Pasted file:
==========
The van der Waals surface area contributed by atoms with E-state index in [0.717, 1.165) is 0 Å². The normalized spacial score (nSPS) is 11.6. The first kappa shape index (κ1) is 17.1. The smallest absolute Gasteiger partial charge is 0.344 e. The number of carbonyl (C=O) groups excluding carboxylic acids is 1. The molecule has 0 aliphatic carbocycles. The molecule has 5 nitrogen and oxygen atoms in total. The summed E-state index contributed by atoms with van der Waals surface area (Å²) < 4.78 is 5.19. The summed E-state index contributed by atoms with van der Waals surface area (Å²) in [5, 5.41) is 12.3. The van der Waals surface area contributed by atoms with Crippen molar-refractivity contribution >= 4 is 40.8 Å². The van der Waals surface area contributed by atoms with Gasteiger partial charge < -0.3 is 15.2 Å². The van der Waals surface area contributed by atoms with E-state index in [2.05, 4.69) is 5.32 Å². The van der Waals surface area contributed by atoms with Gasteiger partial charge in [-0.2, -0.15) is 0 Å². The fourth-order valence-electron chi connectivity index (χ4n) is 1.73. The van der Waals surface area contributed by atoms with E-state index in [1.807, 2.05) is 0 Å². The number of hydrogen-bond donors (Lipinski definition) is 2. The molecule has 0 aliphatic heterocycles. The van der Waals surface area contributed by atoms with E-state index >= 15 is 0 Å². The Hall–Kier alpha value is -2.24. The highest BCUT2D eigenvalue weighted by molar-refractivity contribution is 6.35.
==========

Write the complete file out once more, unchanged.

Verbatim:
The van der Waals surface area contributed by atoms with E-state index in [0.717, 1.165) is 0 Å². The normalized spacial score (nSPS) is 11.6. The first kappa shape index (κ1) is 17.1. The smallest absolute Gasteiger partial charge is 0.344 e. The number of carbonyl (C=O) groups excluding carboxylic acids is 1. The molecule has 0 aliphatic carbocycles. The molecule has 5 nitrogen and oxygen atoms in total. The summed E-state index contributed by atoms with van der Waals surface area (Å²) < 4.78 is 5.19. The summed E-state index contributed by atoms with van der Waals surface area (Å²) in [5, 5.41) is 12.3. The van der Waals surface area contributed by atoms with Crippen molar-refractivity contribution >= 4 is 40.8 Å². The van der Waals surface area contributed by atoms with Gasteiger partial charge < -0.3 is 15.2 Å². The van der Waals surface area contributed by atoms with E-state index in [2.05, 4.69) is 5.32 Å². The van der Waals surface area contributed by atoms with Gasteiger partial charge in [-0.2, -0.15) is 0 Å². The fourth-order valence-electron chi connectivity index (χ4n) is 1.73. The van der Waals surface area contributed by atoms with E-state index in [1.807, 2.05) is 0 Å². The number of hydrogen-bond donors (Lipinski definition) is 2. The molecule has 0 aliphatic heterocycles. The van der Waals surface area contributed by atoms with E-state index >= 15 is 0 Å². The Hall–Kier alpha value is -2.24. The highest BCUT2D eigenvalue weighted by molar-refractivity contribution is 6.35.